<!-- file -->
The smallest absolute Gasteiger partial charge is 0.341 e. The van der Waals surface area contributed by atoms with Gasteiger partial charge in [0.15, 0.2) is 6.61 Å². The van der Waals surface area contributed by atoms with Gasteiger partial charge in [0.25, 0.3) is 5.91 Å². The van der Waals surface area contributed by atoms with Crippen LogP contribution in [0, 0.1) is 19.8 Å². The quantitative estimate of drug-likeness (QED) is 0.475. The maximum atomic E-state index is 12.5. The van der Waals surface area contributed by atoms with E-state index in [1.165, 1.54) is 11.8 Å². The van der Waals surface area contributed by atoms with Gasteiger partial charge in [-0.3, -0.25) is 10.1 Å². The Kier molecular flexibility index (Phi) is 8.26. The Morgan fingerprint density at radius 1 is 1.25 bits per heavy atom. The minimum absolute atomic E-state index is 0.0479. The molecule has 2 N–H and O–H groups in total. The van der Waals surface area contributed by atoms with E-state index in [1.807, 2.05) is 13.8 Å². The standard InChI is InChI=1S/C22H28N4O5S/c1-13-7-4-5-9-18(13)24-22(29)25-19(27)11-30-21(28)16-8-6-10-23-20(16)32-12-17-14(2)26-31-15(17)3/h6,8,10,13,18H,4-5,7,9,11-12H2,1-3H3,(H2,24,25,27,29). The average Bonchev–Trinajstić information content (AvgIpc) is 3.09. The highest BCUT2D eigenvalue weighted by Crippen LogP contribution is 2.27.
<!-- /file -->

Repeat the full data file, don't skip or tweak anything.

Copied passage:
The smallest absolute Gasteiger partial charge is 0.341 e. The van der Waals surface area contributed by atoms with Gasteiger partial charge in [0.15, 0.2) is 6.61 Å². The van der Waals surface area contributed by atoms with Gasteiger partial charge in [0.25, 0.3) is 5.91 Å². The van der Waals surface area contributed by atoms with Crippen LogP contribution in [0, 0.1) is 19.8 Å². The quantitative estimate of drug-likeness (QED) is 0.475. The maximum atomic E-state index is 12.5. The van der Waals surface area contributed by atoms with E-state index in [1.165, 1.54) is 11.8 Å². The van der Waals surface area contributed by atoms with Gasteiger partial charge in [-0.3, -0.25) is 10.1 Å². The Kier molecular flexibility index (Phi) is 8.26. The Morgan fingerprint density at radius 1 is 1.25 bits per heavy atom. The minimum absolute atomic E-state index is 0.0479. The molecule has 2 N–H and O–H groups in total. The van der Waals surface area contributed by atoms with E-state index in [1.807, 2.05) is 13.8 Å². The standard InChI is InChI=1S/C22H28N4O5S/c1-13-7-4-5-9-18(13)24-22(29)25-19(27)11-30-21(28)16-8-6-10-23-20(16)32-12-17-14(2)26-31-15(17)3/h6,8,10,13,18H,4-5,7,9,11-12H2,1-3H3,(H2,24,25,27,29). The average Bonchev–Trinajstić information content (AvgIpc) is 3.09. The highest BCUT2D eigenvalue weighted by Crippen LogP contribution is 2.27.